Preparing Knits For a Project - discusses prewashing and care of knit fabrics followed by how to find the grain line, including tubular knits.
Setting Up Your Machine & Machining Techniques
This section is 17 pages long and tells you everything you need to know to make the patterns as well as being a great reference for stitching knitted fabrics in the future. Starting with choosing the correct needle and pointing out that this isn't 'a science' and if one type of needle causes skipped stitches, then try a different type and "Hooray!" Wendy even says sometimes a regular needle is best! After the basics of setting up your machine it moves on to using the paper patterns, with a chart telling you the pieces you need for each garment, which sheet they are on, copying them, marking and lengthening.
There are 2 pages about different techniques for sewing seams which should be achievable using most types of sewing machine, including a chart for the best seam for different types of knitted fabric. Also tips for cutting and sewing stripes.
Finishing neck, armhole and waistline is where techniques differ from working with woven fabrics. These areas often need to stretch to get the garment on, but need to be stable during wear. This is where Wendy offers industrial techniques, often not found in commercial patterns. She explains how to add a folded band to neck and armholes, including another chart for the best ways to stitch the seam depending on the fabric and whether the seam needs to stretch.
There are 4 methods for attaching elastic to a waistline. I use these methods a lot, but I don't think I've ever seen them described for the home garment maker before. They provide a flat and professional finish and only one needs the elastic threading through a casing. There are three methods of attaching elastic directly to the garment that you will have seen, if like me you interrogate bought clothes! Supported throughout by high quality diagrams.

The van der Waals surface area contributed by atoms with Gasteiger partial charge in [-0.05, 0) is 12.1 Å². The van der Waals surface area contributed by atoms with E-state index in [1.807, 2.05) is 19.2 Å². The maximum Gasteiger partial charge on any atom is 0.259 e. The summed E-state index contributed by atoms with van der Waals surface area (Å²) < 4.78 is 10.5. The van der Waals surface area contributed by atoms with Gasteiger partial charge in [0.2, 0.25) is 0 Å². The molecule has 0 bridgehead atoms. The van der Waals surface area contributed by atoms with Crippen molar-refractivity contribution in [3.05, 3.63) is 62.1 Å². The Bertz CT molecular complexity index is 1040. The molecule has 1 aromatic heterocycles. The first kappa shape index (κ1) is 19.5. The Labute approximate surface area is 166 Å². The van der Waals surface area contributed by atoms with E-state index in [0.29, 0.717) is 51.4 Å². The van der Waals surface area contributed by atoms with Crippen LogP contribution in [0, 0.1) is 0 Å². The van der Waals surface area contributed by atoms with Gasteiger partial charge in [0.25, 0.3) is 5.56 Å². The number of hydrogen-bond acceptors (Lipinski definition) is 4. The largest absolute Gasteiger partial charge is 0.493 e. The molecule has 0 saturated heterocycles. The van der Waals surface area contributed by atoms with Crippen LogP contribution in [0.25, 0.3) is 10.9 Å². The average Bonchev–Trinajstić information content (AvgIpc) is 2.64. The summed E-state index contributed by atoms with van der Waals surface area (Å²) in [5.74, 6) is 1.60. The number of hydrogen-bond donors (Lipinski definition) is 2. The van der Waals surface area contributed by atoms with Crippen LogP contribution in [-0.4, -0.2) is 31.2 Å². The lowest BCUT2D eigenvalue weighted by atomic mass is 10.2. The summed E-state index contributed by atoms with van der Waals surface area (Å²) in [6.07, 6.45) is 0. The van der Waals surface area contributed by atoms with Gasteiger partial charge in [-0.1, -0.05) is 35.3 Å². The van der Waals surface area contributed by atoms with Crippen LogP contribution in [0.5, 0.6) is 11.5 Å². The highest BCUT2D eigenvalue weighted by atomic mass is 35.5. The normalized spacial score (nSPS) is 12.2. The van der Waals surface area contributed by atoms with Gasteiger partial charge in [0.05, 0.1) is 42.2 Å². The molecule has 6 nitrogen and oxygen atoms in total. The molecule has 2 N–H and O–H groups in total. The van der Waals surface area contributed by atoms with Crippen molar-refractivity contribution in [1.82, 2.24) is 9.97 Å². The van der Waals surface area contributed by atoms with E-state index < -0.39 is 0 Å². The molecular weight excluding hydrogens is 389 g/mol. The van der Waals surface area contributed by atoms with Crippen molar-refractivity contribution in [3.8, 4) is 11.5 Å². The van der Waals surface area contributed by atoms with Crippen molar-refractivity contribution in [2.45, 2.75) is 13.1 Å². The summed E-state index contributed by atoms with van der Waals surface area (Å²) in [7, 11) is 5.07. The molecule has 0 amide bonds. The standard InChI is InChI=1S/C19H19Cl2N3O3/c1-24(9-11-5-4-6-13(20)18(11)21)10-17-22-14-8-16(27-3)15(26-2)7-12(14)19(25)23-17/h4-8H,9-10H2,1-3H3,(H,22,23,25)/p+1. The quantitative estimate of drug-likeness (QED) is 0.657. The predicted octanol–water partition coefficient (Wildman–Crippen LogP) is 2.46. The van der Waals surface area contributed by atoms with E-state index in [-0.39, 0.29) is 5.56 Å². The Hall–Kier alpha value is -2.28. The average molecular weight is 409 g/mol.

Finally this section shows a couple of ways to begin to add some personalisation to the garments and also gives tips for pressing.
The Garments
The majority of the book describes everything you need to know to make the 6 main garments and adapting them to make the 20 garments. In the end you will be able to adapt these patterns into many different garments, the only constraint being your imagination!
I'll discuss the details of this section as I make my dress. However the basic designs, that can all be made in different lengths, are:
- Crew neck t shirt with sleeve length variations
- Wide leg trouser
- Tank top
- Tapered lounge pants
- Cardigan
- Draped skirt
Glossary of Fibres and Fabrics
This is probably the main area of garment making that people constantly ask for advice about. The demise of bricks and mortar fabric shops mean many people have never discovered the joy of browsing a shop, touching the fabrics, getting a feel for the drape, crushing fabric to see if it springs
back or maintains the creases, generally creating their own knowledge bank! I so value the fact that I had to learn all of this for O & A level, especially understanding the properties and characteristics.
There are three pages of really useful information about the types of fibre used to make fabrics, these are not unique to knitted cloth. (I notice that certain technical spellings seem to have been geared towards the US market. Fiber/fibre, Selvedge/selvage)
More pictures would have been a really good way to help people identify fabrics. Often people come across fabrics in ready to wear, but have know idea what they're called when looking for fabric online to make their own clothes.
The final few pages include a list of US and UK suppliers, links to find more about Wendy Ward, an Index and finally ....... A Key to finding the correct sizes on the pattern sheets.
Making My Dress
I decided to make the Longshaw skirt with the Winnats Tank attached as a dress, it looks really comfortable and I'm hoping the draped sides to the skirt will be flattering over my hips and thighs, tapering to a narrow hem at about knee length.